Contracts form the basis of many business relationships. It is often the case that a Florida entity will require that a potential business associate enter into an agreement that outlines the entity's needs and expectations before it will engage in business services with it. Contracts are legally enforceable tools that provide business entities with means of establishing exactly what the parties agree to do with regard to their association and often also include provisions that explain what penalties the parties may face if they breach the terms of their contracts.
For example, a business may want to purchase goods from another company. In creating a contract the initial business may offer to buy a specified quantity, such as 100 of the goods from the second company in exchange for a payment of $10 per item or $1,000 for all 100. If the second company agrees to those terms a contract may be made between the two corporate entities.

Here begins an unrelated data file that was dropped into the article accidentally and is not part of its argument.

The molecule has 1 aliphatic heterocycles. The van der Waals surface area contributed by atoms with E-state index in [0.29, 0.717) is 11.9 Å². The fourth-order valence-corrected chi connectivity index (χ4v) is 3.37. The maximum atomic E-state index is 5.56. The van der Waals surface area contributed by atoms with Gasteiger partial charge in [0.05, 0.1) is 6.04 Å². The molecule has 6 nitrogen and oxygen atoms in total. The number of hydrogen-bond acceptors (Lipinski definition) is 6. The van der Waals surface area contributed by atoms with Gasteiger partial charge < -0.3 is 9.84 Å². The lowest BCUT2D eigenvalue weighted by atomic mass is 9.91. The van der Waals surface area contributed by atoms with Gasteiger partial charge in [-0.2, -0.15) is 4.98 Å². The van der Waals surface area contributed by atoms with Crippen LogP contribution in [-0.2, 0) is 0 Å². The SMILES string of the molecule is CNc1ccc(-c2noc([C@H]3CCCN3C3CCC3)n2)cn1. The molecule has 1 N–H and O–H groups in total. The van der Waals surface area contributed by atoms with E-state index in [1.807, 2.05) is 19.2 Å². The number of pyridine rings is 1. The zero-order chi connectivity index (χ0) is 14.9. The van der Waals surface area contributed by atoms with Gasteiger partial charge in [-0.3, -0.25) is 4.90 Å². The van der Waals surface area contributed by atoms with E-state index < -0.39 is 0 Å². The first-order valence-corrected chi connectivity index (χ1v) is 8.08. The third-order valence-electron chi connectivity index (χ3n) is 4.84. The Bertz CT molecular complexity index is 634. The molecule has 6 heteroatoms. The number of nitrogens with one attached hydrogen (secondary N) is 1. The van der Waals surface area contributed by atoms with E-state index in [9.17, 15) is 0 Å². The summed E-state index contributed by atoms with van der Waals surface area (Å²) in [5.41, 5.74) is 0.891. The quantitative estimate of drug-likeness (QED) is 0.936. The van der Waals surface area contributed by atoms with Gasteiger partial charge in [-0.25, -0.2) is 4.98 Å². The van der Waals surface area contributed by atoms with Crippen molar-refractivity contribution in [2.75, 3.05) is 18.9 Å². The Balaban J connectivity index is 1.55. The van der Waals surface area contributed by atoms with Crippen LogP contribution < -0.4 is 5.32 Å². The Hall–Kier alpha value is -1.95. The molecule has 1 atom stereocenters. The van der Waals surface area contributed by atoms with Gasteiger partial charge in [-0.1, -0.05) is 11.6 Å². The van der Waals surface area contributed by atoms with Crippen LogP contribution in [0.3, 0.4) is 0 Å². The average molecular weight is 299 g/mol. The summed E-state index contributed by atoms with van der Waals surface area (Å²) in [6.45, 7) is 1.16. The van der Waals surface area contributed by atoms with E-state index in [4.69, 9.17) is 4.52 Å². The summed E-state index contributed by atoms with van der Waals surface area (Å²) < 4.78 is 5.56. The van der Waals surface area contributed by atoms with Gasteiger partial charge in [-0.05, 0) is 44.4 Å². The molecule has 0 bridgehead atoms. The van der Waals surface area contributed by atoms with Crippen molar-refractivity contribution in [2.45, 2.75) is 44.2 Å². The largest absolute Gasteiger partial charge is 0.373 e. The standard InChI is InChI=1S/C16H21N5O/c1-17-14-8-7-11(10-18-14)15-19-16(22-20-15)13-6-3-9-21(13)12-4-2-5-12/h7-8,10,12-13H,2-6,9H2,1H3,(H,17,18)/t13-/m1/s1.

However, most contracts require more detail than simply numbers and purchase prices. For example, when does the initial company require that delivery of the goods be made? And does the initial company require delivery in a particular manner, such as by truck or by post? What penalties or issues could arise if the second company does not comply with the agreement's terms or what may happen if the first entity fails to pay as promised?
As so many questions must be answered in business contracts it is important that they are created comprehensively and drafted clearly before they are signed by the parties. Disputes over contractual matters can quickly escalate into business lawsuits, and entities that hope to avoid these often preventable legal matters may consider working with business law attorneys to help them prepare sound legal contracts.